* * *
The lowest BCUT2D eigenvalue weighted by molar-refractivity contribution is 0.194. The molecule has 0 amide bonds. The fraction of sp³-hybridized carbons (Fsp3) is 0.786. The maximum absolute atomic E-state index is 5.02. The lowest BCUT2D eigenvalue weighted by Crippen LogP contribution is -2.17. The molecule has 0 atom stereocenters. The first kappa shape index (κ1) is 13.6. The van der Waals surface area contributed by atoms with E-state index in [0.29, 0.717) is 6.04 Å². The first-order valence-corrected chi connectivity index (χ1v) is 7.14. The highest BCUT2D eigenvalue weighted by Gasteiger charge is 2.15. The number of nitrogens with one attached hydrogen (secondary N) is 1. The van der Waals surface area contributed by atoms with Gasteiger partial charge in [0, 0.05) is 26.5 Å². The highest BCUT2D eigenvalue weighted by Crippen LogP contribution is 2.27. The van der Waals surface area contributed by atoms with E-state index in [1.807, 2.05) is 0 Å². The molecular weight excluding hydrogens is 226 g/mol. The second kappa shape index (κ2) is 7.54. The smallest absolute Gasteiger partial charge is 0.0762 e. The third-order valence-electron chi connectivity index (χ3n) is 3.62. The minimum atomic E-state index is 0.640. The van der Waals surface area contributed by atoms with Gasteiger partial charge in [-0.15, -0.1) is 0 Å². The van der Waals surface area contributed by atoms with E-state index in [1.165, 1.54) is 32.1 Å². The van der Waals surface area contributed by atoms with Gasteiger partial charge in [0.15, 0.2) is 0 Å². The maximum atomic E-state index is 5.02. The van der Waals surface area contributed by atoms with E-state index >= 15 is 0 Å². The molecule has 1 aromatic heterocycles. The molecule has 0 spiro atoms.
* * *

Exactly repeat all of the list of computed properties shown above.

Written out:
The lowest BCUT2D eigenvalue weighted by molar-refractivity contribution is 0.194. The molecule has 0 amide bonds. The fraction of sp³-hybridized carbons (Fsp3) is 0.786. The maximum absolute atomic E-state index is 5.02. The lowest BCUT2D eigenvalue weighted by Crippen LogP contribution is -2.17. The molecule has 0 atom stereocenters. The first kappa shape index (κ1) is 13.6. The van der Waals surface area contributed by atoms with E-state index in [0.29, 0.717) is 6.04 Å². The first-order valence-corrected chi connectivity index (χ1v) is 7.14. The highest BCUT2D eigenvalue weighted by Gasteiger charge is 2.15. The number of nitrogens with one attached hydrogen (secondary N) is 1. The van der Waals surface area contributed by atoms with Gasteiger partial charge in [0, 0.05) is 26.5 Å². The highest BCUT2D eigenvalue weighted by Crippen LogP contribution is 2.27. The van der Waals surface area contributed by atoms with E-state index in [1.807, 2.05) is 0 Å². The molecular weight excluding hydrogens is 226 g/mol. The second kappa shape index (κ2) is 7.54. The smallest absolute Gasteiger partial charge is 0.0762 e. The third-order valence-electron chi connectivity index (χ3n) is 3.62. The minimum atomic E-state index is 0.640. The van der Waals surface area contributed by atoms with Gasteiger partial charge in [-0.15, -0.1) is 0 Å². The van der Waals surface area contributed by atoms with E-state index in [1.165, 1.54) is 32.1 Å². The van der Waals surface area contributed by atoms with Gasteiger partial charge in [0.15, 0.2) is 0 Å². The maximum atomic E-state index is 5.02. The van der Waals surface area contributed by atoms with E-state index >= 15 is 0 Å². The molecule has 1 aromatic heterocycles. The molecule has 0 spiro atoms.